Air New Zealand unaccompanied baggage charge

Air New Zealand actually don’t offer an unaccompanied baggage service from London to New Zealand. They do offer it from other destinations, excluding all routes to America due to TSA rules. Instead, they’ll recommend one of their freight partners. These are typically large international airfreight operators, so expect to pay a hefty whack for this.

 

Air New Zealand baggage allowance – international flights

 

The standard allowance for checked luggage on an international Air New Zealand flight – as of August 2017 – is 32kg. Anything over this amount is classified as excess baggage.

 

Air New Zealand baggage fee

 

As of August 2017, Air New Zealand’s advertised fee for handling any excess baggage is $30 NZ. 
Visit Air New Zealand to see their full terms and fees for checking in and sending unaccompanied excess baggage from London to NZ.

Choosing the best, cheapest excess baggage shipping service

 

Obviously price is a big factor in your choice, but it’s not the only thing to consider.

 

To work out how much it’ll cost you to send your excess baggage to New Zealand, use our excess shipping calculator.

 

  • Price – Shipping your excess baggage is practically always cheaper than checking it in or sending it unaccompanied with airline. To give you a broad understanding of just how much cheaper, here’s a comparison:

 

For less than the price of checking in two extra suitcases’ worth of excess baggage with Air New Zealand, you could ship four medium boxes, one large box and a snowboard from London to Auckland, NZ (approximately £220).

 

  • Insurance – Our excess baggage shipping service comes with full insurance. You do have the option to decline insurance but we strongly recommend that you don’t. Depending on what you’re shipping, insurance can add a little extra to the overall cost. With Kiwi Movers, you’ll have the exact figure up front, including insurance, before you book. Always double-check that any quote you get for excess baggage shipping includes the right kind of insurance.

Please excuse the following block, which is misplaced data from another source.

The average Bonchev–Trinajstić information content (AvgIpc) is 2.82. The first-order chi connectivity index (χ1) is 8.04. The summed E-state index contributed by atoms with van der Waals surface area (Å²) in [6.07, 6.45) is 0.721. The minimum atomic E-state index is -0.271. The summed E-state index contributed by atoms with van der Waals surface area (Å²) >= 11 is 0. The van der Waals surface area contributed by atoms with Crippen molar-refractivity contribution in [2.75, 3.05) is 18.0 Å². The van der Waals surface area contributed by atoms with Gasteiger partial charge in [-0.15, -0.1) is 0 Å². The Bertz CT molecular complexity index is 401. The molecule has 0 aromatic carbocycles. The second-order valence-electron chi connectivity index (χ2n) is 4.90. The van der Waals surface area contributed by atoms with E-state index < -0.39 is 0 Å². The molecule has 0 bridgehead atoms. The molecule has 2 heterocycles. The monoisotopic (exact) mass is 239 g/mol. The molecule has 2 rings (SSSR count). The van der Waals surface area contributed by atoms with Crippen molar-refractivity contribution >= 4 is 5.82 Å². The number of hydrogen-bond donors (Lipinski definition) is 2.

• Door to door service – This is one of the many reasons people favour excess baggage shipping over air freight. We collect your stuff from your door and deliver it to the address specified (within 48 km of the port). This takes away practically all of the hassle involved in international shipping. It’s important to note here that not all excess baggage shipping providers offer a door-to-door service. Some of the cheaper providers save money by having you deliver your shipment to them, for onward travel. Always check this isn’t the case when comparing shipping providers.

 

  • Safety and security – Your shipment is handled at all times by experienced, highly trained professionals. We select our shipping partners carefully to ensure that your goods are well looked after from the moment they leave your home to the moment they arrive at the destination. Always ask your provider about their processes and shipping partners before making a decision.

Kiwi Movers excess baggage shipping service – what do you get?

  • Convenience – ours is a door-to-door service. We’ll pick up your stuff from your home, and deliver it to the destination you specify.
  • A variety of destinations – We offer weekly and fortnightly sea freight services to NZ, Australia, South Africa, Malaysia, Singapore, Thailand, Canada East and West Coasts, USA East and West Coasts, UAE and Cyprus.
  • A quick service – We’re offer a competitive air freight service as well as shipping and our consignments typically arrive at your chosen NZ destination in 7 – 10 working days.
  • Peace of mind – We offer a money back guarantee if you’re not satisfied with the service we provide.
  • Flexibility –  Pick a collection time that suits you and keep tabs on your stuff with our online tracking service.
  • No hidden cost – the quote you get is the quote you pay, although it’s very important to remember that customs charges may apply at the destination. We have no control over these at all and are entirely at the discretion of the relevant port authorities.